6. Michael Harmer 20 years ago

    Ditto. Data structures is pretty much the only subject I have referred back to.

    P.S. Rule #7 is important, but when it gets broken its a good way to discover lots of dirty little secrets. The last time I broke this rule I discovered that the automated setup scripts we had weren’t ever actually being run – instead the nerds were copying chunks of SQL out of the scripts and applying them by hand. Of course it turns that that the scripts didn’t work (fancy that).

  7. Kindred 20 years ago

    Personally, the most important class to me was Intro to AI at UMass Amherst. Not necessarily because of the things i learned it, but more because it was that class alone that finally sparked my urge to ‘enjoy’ programming, rather than treating it as a chore.

  8. Matt Henderson 20 years ago

    Dr. Hertling’s “RF Engineering” course at Georgia Tech. The course turned out to be more valuable in the general domain of engineering than about any RF-related. He demonstrated why we learn to do things first by hand, and only then with the help of computer-based tools. (I loved the story of his student who proposed a circuit with a 23 foot stub — cuz *that’s* what the computer software said!) He also emphasized how engineers *must* always remember the cost of things — how the last 10% cost the most, and is usually already within the bounds of acceptability.

  9. Kindred 20 years ago

    If you do any distributed programming, you will love the “N-dimensional Hyper Cubes”…i still get a headache trying to picture something in n-dimensions… 😉

  10. Kristov 20 years ago

    I just finished the Data Structures class at UMass Amherst, and already I can tell that it will be one of the most important classes I’ll take.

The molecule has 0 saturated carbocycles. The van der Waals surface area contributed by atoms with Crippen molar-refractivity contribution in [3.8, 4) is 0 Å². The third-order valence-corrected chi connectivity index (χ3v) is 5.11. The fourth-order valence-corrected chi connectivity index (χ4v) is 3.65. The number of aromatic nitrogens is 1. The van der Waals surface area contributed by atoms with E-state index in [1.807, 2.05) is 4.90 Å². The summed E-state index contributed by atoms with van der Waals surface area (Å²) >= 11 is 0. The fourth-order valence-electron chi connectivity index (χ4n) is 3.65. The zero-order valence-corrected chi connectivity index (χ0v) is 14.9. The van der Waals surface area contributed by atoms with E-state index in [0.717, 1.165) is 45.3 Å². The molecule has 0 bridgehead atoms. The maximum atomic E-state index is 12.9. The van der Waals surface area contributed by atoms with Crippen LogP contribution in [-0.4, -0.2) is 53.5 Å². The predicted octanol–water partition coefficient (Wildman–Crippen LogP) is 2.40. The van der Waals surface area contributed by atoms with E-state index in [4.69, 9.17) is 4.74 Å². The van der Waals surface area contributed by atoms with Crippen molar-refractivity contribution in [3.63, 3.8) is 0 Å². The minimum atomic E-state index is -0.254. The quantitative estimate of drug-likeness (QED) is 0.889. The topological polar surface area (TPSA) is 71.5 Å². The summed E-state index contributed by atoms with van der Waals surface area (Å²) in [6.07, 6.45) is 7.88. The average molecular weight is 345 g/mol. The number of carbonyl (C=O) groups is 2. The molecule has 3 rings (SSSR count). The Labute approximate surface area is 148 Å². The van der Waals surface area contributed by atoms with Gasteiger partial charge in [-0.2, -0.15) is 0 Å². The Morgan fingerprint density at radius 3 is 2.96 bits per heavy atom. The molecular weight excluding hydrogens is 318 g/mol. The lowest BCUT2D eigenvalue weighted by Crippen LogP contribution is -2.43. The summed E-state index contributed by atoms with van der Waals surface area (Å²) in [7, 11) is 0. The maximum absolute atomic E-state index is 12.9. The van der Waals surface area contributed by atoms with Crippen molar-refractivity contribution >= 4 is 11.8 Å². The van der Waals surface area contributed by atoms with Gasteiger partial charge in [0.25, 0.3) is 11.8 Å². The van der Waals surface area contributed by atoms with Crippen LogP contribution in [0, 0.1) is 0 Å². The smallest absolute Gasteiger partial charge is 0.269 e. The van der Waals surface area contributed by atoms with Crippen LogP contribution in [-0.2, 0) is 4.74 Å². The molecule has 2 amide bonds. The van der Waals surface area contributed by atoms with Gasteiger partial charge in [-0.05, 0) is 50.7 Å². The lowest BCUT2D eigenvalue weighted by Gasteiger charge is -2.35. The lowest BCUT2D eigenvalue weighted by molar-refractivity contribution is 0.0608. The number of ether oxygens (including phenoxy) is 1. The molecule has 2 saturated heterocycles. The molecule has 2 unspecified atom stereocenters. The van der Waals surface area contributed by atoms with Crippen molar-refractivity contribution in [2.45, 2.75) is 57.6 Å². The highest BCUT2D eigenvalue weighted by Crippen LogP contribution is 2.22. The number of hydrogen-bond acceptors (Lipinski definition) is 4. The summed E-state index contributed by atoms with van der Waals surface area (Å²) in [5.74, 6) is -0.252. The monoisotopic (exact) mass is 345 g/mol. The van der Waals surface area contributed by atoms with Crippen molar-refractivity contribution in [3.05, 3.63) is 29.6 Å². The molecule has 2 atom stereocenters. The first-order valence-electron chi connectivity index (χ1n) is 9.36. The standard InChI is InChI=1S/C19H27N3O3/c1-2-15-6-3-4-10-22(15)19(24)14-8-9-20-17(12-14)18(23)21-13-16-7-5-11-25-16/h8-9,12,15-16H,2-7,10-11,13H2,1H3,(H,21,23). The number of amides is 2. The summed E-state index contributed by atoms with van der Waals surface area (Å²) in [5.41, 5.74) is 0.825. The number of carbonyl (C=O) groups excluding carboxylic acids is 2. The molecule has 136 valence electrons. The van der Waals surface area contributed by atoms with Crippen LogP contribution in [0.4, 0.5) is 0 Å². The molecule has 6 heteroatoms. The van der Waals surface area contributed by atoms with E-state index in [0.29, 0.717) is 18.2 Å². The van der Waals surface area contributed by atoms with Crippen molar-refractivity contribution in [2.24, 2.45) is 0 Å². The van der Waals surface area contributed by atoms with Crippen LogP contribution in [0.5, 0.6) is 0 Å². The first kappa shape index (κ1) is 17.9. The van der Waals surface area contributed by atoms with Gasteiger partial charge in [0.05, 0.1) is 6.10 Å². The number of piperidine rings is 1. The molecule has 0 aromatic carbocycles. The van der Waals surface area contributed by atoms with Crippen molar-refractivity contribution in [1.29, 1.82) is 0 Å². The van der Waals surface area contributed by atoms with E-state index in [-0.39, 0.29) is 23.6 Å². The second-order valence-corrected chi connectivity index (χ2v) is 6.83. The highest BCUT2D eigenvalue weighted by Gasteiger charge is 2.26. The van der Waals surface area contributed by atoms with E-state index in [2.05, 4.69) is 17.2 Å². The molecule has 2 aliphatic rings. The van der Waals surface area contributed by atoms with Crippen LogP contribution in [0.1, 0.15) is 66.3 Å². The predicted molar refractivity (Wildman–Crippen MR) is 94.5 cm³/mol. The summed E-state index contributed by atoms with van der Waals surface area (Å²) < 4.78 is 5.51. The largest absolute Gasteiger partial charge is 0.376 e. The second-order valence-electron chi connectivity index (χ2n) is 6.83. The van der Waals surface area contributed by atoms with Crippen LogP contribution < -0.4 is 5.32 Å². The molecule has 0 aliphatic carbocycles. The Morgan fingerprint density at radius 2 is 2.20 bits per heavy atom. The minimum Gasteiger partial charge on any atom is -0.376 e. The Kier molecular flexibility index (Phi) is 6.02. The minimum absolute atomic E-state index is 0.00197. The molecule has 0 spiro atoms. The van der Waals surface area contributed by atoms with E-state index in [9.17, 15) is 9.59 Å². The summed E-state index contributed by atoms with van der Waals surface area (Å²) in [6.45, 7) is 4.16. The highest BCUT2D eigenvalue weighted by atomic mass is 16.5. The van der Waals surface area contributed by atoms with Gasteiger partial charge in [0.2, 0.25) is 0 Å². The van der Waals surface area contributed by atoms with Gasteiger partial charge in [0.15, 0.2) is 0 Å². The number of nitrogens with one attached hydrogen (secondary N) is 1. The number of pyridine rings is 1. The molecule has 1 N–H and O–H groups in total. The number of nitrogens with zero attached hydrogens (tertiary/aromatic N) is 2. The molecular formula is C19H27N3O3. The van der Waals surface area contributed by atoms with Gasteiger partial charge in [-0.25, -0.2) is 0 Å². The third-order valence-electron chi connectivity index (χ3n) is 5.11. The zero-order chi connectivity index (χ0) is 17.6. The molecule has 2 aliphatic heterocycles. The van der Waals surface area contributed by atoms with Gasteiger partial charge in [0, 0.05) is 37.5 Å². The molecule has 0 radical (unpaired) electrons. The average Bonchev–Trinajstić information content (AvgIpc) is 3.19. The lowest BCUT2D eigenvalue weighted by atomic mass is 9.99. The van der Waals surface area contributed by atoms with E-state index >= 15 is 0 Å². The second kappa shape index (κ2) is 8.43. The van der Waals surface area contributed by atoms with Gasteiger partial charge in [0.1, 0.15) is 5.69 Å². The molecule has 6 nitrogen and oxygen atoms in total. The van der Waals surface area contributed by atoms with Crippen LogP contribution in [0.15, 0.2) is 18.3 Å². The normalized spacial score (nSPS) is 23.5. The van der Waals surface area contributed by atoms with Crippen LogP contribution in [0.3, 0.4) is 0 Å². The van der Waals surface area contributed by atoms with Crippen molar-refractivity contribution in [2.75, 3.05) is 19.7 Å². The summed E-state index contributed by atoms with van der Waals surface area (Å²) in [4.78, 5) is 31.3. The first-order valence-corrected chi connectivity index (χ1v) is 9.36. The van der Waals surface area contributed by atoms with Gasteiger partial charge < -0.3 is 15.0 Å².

Red-Black Trees hurt my head.

  11. frisbeememex 20 years ago

    Yo Rands, I’m a UI guy/non programmer with a high threshold for nerrrrd (w/Rainier Wolfcastle inflection). I’m interested in gaining a better understanding of abstract data structures. Any recommendations on a text? I don’t need it to be specific to any programming language.

  12. Orion 20 years ago

    GCSE Chemistry and Physics, (I took them when you could do them separately at that level in Britain), taught me the lesson that ‘for better or worse, those who know more than you will lie to you in order to explain a concept to you’.

    At school it was done for your own good – there is only so much you can grasp at once. Nuclear Physics to a 14 year old needs some dumbing down when they don’t understand the basic constructs.

    In the last 12 years of my working life though, I have discovered that people guard information jealously, and only give you enough to make an asshole of yourself if you repeat it to someone else.

    It’s a hard lesson, but once learned is never forgotten. It’s the time when you learn who the real assholes are, in fact.

  13. John Whitlock 20 years ago

    I agree, some text recommendations, please. Until then, there is always CanonicalTomes on Algorithms:

    Knuth’s $135 collection is too much of an investment for something I won’t get to for a while. CanonicalTomes is a great site for getting your feet wet in a discipline.